Chapter 141 Acne Vulgaris and Acne Conglobata
Acne vulgaris is characterized as a pilosebaceous disease with comedones, papules, and pustules, whereas acne conglobata is a more severe form, with cyst formation and subsequent scarring. The lesions occur predominantly on the face and, to a lesser extent, on the back, chest, and shoulders. It is more common in males, and onset is typically at puberty (somewhat later for the conglobata form).
Acne is the most common of all skin problems. A key factor is genetics. It is inherited in an autosomal dominant pattern with incomplete penetrance. If both parents had acne, 3 of 4 children will have acne. If 1 parent had acne, then 1 of 4 of the children will have acne.1
The on sent of acne vulgaris usually reflects an increase in pilosebaceous gland size and sebum secretion due to androgenic stimulation. The severity and progression are determined by a complex interaction among hormones, keratinization, sebum, and bacteria.
The lesions begin in the upper portion of the follicular canal, with hyperkeratinization being the first microscopic change. This leads to blockage of the canal, resulting in dilation and thinning. Eventually a comedone is formed. The formation of open or closed comedones appears to be related to the degree of keratinization and the level of blockage of the duct.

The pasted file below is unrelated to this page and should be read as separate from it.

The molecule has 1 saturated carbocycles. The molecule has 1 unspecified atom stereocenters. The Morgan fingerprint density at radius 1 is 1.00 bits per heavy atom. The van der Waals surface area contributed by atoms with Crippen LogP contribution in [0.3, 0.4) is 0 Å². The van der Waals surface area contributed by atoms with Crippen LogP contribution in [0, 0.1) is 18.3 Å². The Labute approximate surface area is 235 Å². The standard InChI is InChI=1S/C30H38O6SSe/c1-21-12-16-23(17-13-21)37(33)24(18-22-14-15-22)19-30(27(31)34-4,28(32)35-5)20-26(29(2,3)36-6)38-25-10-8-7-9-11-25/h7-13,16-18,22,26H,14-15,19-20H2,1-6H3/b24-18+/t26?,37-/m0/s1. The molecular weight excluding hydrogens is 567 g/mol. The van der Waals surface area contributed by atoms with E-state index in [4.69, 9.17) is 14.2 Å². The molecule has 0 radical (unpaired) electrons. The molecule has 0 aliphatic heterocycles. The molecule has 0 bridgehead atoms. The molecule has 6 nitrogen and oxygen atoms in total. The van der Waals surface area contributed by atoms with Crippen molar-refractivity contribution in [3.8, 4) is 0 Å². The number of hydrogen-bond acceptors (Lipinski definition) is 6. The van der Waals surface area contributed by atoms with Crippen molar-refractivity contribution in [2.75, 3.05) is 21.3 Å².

Despite a large amount of purulent exudate in pustular and cystic lesions, the only bacteria commonly cultured are normal skin species. Propionibacterium acnes is believed to release lipases that hydrolyze sebum triglycerides into free fatty acid lipoperoxides, thus promoting an inflammatory cascade.
Acne-like lesions can occur in response to various compounds: corticosteroids, halogens, isonicotinic acid, diphenylhydantoin, and lithium carbonate. Exposure to various industrial pollutants also causes acne: machine oils, coal tar derivatives, and chlorinated hydrocarbons. Cosmetics, pomades, overwashing, and repetitive rubbing can produce acne.
Acne is considered to be an androgen-dependent condition, and androgen excess, either systemic or local, is associated with more severe forms of the disease. Androgens control sebaceous gland secretion and exacerbate the development of abnormal keratinizing follicular epithelium. Endocrine disorders producing excess androgens are important etiologic factors: idiopathic adrenal androgen excess, partial defect in 21-hydroxylase, and polycystic ovary syndrome. Free testosterone, dehydroepiandrosterone, dehydroepiandrosterone sulfate, and low sex-hormone-binding globulin levels have all been implicated.2–4 The skin of acne patients shows greater activity of 5-α-reductase, the enzyme that converts testosterone to a more potent androgen, dihydrotestosterone.5,6 This increased activity is independent of systemic levels of androgens and may explain the poor correlation between systemic levels of androgens and the severity of the acne lesions. Receptors for growth hormone and insulin-like growth factor (IGF-1) are present on the sebaceous gland and these hormones stimulate sebum production. Conditions of growth hormone excess (such as acromegaly) are associated with increased sebum production and acne. Insulin at high levels can interact with IGF-1 receptors. IGF-1 promotes expression of enzymes responsible for androgen biosynthesis and conversion. Elevated cortisol due to chronic stress thickens sebum. The stress of acne compounds this problem.